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German Southwest Africa

1898 postcard of German Southwest Africa including scenes of the capital of Greater Windhoek, a square in the city, and Major Leutwein, Governor from 1894 to 1904.
Text:
Panorama von Gross-Windhoek
Platz in Gross-Windhoek
Gouverneur Major Leutwein
Deutsch-Südwest-Afrika
Verl. u. Eigent d. Deutschen Kolonialhauses, Berlin, C 19. Ges. geschützl. Must. No. 15 
Panorama of greater Windhoek
Square in greater Windhoek
Governor Major Leutwein
German SouthWest Africa
Publisher and Property of the German Colonial House, Berlin, C 19 Registered Trademark of the Heavy Artillery Muster [?] No. 15
Reverse:
Deutsche Schutzgebiete
Nur für die Adresse
German protected areas
Only for the address

1898 postcard of German Southwest Africa including scenes of the capital of Greater Windhoek, a square in the city, and Major Leutwein, Governor from 1894 to 1904.

Image text

Panorama von Gross-Windhoek

Platz in Gross-Windhoek

Gouverneur Major Leutwein

Deutsch-Südwest-Afrika



Verl. u. Eigent d. Deutschen Kolonialhauses, Berlin, C 19. Ges. geschützl. Must. No. 15



Panorama of greater Windhoek

Square in greater Windhoek

Governor Major Leutwein

German SouthWest Africa



Publisher and Property of the German Colonial House, Berlin, C 19 Registered Trademark of the Heavy Artillery Muster [?] No. 15



Reverse:

Deutsche Schutzgebiete

Nur für die Adresse



German protected areas

Only for the address

Other views: Larger, Larger, Back

A German colony in southwest Africa from 1884, German Southwest Africa, now Namibia, was conquered by Allied forces, primarily South African, in 1915.

Although much of the territory was desert, it was also rich in mineral deposits including gold and diamonds. German colonists aggressively and increasingly ruthlessly dispossessed the native Herero, Ovambo, and Nama people of their land.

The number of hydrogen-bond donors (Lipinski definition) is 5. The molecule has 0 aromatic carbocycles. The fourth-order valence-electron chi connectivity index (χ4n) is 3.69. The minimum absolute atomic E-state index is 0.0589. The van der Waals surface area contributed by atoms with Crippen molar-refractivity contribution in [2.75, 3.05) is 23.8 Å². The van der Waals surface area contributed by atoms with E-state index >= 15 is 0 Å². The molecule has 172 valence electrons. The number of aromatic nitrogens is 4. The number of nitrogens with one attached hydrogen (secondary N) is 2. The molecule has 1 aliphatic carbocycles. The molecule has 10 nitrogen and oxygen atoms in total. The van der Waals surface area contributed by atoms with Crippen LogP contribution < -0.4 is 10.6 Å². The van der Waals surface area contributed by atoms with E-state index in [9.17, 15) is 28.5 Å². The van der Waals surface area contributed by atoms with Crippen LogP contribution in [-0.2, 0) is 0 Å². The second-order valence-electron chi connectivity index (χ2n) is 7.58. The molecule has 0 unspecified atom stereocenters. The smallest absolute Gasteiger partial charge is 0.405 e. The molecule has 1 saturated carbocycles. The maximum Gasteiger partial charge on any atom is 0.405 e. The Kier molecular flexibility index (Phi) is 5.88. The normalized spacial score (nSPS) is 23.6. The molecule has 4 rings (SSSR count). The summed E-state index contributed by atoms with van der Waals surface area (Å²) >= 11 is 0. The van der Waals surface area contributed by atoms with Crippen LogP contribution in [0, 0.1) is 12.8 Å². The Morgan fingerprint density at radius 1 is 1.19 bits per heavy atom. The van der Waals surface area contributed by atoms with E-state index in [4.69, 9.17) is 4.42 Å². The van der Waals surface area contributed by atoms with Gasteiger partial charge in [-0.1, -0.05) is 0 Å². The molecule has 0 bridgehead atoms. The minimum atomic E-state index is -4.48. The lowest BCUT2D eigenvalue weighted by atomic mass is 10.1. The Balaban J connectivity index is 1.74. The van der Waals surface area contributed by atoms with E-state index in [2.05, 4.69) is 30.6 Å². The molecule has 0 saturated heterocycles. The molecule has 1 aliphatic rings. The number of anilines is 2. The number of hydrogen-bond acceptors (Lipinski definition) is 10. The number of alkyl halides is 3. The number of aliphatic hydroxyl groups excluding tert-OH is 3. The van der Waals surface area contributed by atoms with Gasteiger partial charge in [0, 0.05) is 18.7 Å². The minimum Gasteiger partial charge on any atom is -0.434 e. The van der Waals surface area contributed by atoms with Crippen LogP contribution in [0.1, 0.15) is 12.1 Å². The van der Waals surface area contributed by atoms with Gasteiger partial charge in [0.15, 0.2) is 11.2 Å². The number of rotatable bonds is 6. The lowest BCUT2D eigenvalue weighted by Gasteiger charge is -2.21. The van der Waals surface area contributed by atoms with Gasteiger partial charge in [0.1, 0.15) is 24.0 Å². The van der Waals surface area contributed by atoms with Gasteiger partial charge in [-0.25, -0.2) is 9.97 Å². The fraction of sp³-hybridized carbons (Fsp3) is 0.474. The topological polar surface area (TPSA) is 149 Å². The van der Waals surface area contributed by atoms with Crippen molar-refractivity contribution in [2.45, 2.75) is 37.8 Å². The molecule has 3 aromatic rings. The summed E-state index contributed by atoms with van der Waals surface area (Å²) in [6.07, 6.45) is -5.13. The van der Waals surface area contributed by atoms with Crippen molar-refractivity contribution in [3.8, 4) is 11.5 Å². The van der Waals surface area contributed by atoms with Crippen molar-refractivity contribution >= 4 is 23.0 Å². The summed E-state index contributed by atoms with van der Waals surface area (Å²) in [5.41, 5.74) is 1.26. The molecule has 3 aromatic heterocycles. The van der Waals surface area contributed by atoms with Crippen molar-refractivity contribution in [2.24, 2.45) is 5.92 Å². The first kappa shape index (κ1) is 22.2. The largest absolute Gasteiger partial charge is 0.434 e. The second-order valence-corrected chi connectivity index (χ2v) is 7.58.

The first uprising against German rule was by the Nama in 1893-94. Further uprisings culminated in the Herero revolt of 1904. With the addition of 14,000 troops from Germany, the revolt was crushed and became the German Genocide of the Herero. The Herero were driven eastward into the desert where German troops with orders to shoot any adult male Herero on sight guarded all water sources. Many Herero died of thirst in the desert.

In 1914, approximately 3,000 German troops were stationed in Southwest Africa. Over 50,000 troops were in neighboring South Africa, part of the British Empire. In September, the Royal Navy's Cape Division took the harbor of Swakopmund, Rhodesian troops seized the Caprivi Strip in the northeast, South African troops crossed the southern border and were landed further north at Luderitz.

By February 1915, South African forces advanced from Swakopmund east to the colonial capital at Windhoek with the support of armored cars from the British enclave of Walvis Bay. By April they were joined by additional troops under the command of South African General Jan Smuts. The Allied forces took Windhoek on May 13 after the German forces had retreated by rail north to Omaruru. South African cavalry occupied Omaruru on June 20. The Germans continued retreating north until surrendering on July 9, 1914.

The Germans lost 1,331 dead in the campaign, the South Africans 266.

German Southwest Africa is a colony in Africa.